But I still maintain that for the child actually being the PTWP, the dragon blood is what actually matters. Some people in the thread have been arguing that bastardy (which is a social / legal convention only) would somehow interfere with the prophecy actually coming true, and that makes no sense.

Back to the original question of why 3 Kingsguard would be protecting Lyanna and her bastard, beyond all other royals: I see it as them fulfilling their duty to Rhaegar, who saw it as something of supreme importance - beyond the mundane legalities involved.

Great points. Mundane legalities, exactly.

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Well, I'm pretty sure Rhaegar did not expect to be killed at the Battle of the Trident. He had not been, perhaps a wedding was in his plans, for political effect. (Besides, Rhaegar, as king, could have legitimized the child and named him as heir.)

But I still maintain that for the child actually being the PTWP, the dragon blood is what actually matters. Some people in the thread have been arguing that bastardy (which is a social / legal convention only) would somehow interfere with the prophecy actually coming true, and that makes no sense.

Back to the original question of why 3 Kingsguard would be protecting Lyanna and her bastard, beyond all other royals: I see it as them fulfilling their duty to Rhaegar, who saw it as something of supreme importance - beyond the mundane legalities involved.

:bang:

This is clear to you, me and virtually anyone who was not brought up in a culture perceiving bastards as something less valid for millenia. We are not talking here what actually matters to the prophecy but what people think matters. Rhaegar's perception of the meaning of "prince" would inevitably be tainted by the general perception as well as his own that "prince" is someone born of a legitimate union in a royal family, hence the assumption that he would look for a way to make his child by Lyanna a prince, and look! the author has incorporated a way to do so!

As for the KG point, let me quote myself from the post just above yours:

Turn it any way you want, but as long as the KG are not doing their first duty, and there is no other KG to relegate that duty to, they are oathbreakers to their KG vows. That is the core of their duty, and even if they keep the other parts of the vow - obey orders, stay chaste etc - they are oathbreakers to the main purpose. There is no way they weren't aware of this, and no way they could repeatedly emphasize, with pride, their KG status, if they abandoned their primary purpose. Any reason why they might do so, friendship to Rhaegar, whatever, doesn't change a thing about it. With vows, there are only two options: either you are keeping it, or not. Staying at ToJ while Viserys is king and withoug any KG is not keeping their vow.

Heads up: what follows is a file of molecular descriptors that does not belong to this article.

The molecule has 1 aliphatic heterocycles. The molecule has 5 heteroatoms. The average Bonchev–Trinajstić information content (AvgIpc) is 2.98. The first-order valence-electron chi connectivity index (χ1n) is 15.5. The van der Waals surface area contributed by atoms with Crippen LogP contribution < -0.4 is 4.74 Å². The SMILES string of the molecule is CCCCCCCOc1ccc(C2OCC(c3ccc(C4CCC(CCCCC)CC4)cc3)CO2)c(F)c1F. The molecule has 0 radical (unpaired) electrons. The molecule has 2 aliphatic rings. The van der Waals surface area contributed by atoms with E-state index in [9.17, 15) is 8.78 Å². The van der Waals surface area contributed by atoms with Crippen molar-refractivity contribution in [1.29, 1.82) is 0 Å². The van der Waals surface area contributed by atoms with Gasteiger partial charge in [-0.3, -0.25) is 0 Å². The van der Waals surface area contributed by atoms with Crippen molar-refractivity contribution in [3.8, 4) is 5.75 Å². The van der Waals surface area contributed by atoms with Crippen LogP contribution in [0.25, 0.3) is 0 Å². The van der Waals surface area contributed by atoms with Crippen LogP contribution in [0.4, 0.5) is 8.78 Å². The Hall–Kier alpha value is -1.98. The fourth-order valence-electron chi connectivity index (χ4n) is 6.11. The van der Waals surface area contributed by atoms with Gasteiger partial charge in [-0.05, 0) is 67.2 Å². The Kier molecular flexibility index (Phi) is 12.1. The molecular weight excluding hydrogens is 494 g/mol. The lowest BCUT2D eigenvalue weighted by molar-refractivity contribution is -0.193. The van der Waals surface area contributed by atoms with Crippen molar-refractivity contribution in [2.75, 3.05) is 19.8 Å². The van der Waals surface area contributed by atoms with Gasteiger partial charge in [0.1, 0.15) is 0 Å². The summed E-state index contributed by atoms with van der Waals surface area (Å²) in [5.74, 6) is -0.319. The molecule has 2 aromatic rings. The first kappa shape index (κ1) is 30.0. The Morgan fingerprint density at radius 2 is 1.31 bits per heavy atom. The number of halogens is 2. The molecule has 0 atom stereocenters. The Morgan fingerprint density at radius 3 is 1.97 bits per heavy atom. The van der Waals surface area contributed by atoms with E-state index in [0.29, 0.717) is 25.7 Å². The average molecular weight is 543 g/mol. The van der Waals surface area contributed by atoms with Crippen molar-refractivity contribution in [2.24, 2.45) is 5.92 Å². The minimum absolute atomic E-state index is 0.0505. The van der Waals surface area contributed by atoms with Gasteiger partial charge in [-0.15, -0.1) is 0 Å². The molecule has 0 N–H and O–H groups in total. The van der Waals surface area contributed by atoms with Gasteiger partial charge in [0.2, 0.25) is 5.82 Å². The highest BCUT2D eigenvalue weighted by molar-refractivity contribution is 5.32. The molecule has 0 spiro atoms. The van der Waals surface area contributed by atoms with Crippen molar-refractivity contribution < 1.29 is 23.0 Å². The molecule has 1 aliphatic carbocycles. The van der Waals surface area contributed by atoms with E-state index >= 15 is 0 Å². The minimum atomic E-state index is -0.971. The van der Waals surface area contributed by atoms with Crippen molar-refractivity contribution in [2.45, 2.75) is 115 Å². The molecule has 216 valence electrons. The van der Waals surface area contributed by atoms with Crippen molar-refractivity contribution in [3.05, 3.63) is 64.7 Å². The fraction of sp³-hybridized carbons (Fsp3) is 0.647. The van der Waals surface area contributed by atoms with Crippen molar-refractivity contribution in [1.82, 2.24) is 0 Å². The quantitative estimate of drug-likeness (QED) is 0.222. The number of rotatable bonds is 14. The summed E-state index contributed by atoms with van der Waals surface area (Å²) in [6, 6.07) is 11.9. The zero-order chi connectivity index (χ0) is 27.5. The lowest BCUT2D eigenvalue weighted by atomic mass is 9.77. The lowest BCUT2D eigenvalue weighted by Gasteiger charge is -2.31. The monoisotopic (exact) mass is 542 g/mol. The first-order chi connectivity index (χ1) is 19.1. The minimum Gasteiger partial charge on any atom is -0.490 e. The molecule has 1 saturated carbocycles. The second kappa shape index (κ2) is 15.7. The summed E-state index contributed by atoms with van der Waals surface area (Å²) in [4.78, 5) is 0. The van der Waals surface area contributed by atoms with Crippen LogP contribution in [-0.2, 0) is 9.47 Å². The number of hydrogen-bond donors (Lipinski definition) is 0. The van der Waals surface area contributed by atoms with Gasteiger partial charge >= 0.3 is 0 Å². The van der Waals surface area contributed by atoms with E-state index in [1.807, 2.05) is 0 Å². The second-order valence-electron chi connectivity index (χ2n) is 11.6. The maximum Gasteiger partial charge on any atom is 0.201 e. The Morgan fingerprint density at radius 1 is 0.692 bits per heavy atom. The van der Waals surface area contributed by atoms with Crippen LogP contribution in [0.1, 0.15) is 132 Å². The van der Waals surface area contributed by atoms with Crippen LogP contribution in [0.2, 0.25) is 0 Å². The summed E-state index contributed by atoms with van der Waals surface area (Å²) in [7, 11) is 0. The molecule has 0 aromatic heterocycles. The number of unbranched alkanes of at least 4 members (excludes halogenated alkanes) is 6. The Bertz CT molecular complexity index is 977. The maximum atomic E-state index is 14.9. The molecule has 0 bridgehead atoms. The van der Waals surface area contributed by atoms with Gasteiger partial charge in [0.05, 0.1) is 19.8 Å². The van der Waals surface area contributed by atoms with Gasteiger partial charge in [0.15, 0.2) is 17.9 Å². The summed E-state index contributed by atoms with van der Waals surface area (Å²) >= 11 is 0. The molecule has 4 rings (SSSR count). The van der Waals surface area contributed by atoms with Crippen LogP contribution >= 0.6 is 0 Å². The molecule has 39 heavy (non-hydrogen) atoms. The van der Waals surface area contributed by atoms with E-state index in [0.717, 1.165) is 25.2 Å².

And the other way round, if they are repeatedly emphasizing that they are Kingsguard and refer to a vow as the reason why they are staying, the only part of the vow making sense in this context is the main one, the one which makes them Kingsguard in the first place. Adhering to Rhaegar's wish doesn't make them Kingsguard.

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Well, I'm pretty sure Rhaegar did not expect to be killed at the Battle of the Trident. He had not been, perhaps a wedding was in his plans, for political effect. (Besides, Rhaegar, as king, could have legitimized the child and named him as heir.)

But I still maintain that for the child actually being the PTWP, the dragon blood is what actually matters. Some people in the thread have been arguing that bastardy (which is a social / legal convention only) would somehow interfere with the prophecy actually coming true, and that makes no sense.

You don't seem to be listening. They aren't saying that bastardy would interfer with the prophecy, but that Rhaegar's (the common one, as demonstrated by Aemon) perception of the prophecy would mean that he would probably be attempting to create a Prince, not a bastard.

I'm not sure what to describe the argument that "he could always fix it later". Certainly nothing complimentary.

"I need a Prince to save the world. I know, I'll pick a woman, sleep with her, and after she has my bastard, if I get to be King when my dad dies, I'll legitimize him". :wacko: :dunce: :bs: :rolleyes:

What sort of incompetent moron thinks that way when polygamy is a long standing tradition in his family? Just marry the girl, and get your prince.

Why marry the girl later, messing around with bastardy in the mean time, instead of now, clean simple and everything sorted, prophecy wise?

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Back to the original question of why 3 Kingsguard would be protecting Lyanna and her bastard, beyond all other royals: I see it as them fulfilling their duty to Rhaegar, who saw it as something of supreme importance - beyond the mundane legalities involved.

They don't have any duty to Rhaegar, he was never the King.

The whole "Rhaegar gave them orders and they continued to follow Rhaegar's orders even after his death, even though Viserys had no KG" is utterly unwashable because Rhaegar was never the King. The King can assign them other duties than guarding the King. No doubt they would follow Rhaegar's orders if it did not conflict with their KG duties, but no way Hightower would ignore his KG duties in favour of orders by a not-King when his King is without a KG.

You can argue Dayne and Whent might be seduced by Rahegar's vision (I'd disagree), but not Hightower. And even then, thats entirely ignoring their proud acclamations reinforcing their status as Kingsguards and vow-keepers.

If Viserys is King then they cannot be keeping their vows as KG and not send at least one of their umber to him. Rhaegar was never King, so his orders don't fall under their KG oaths.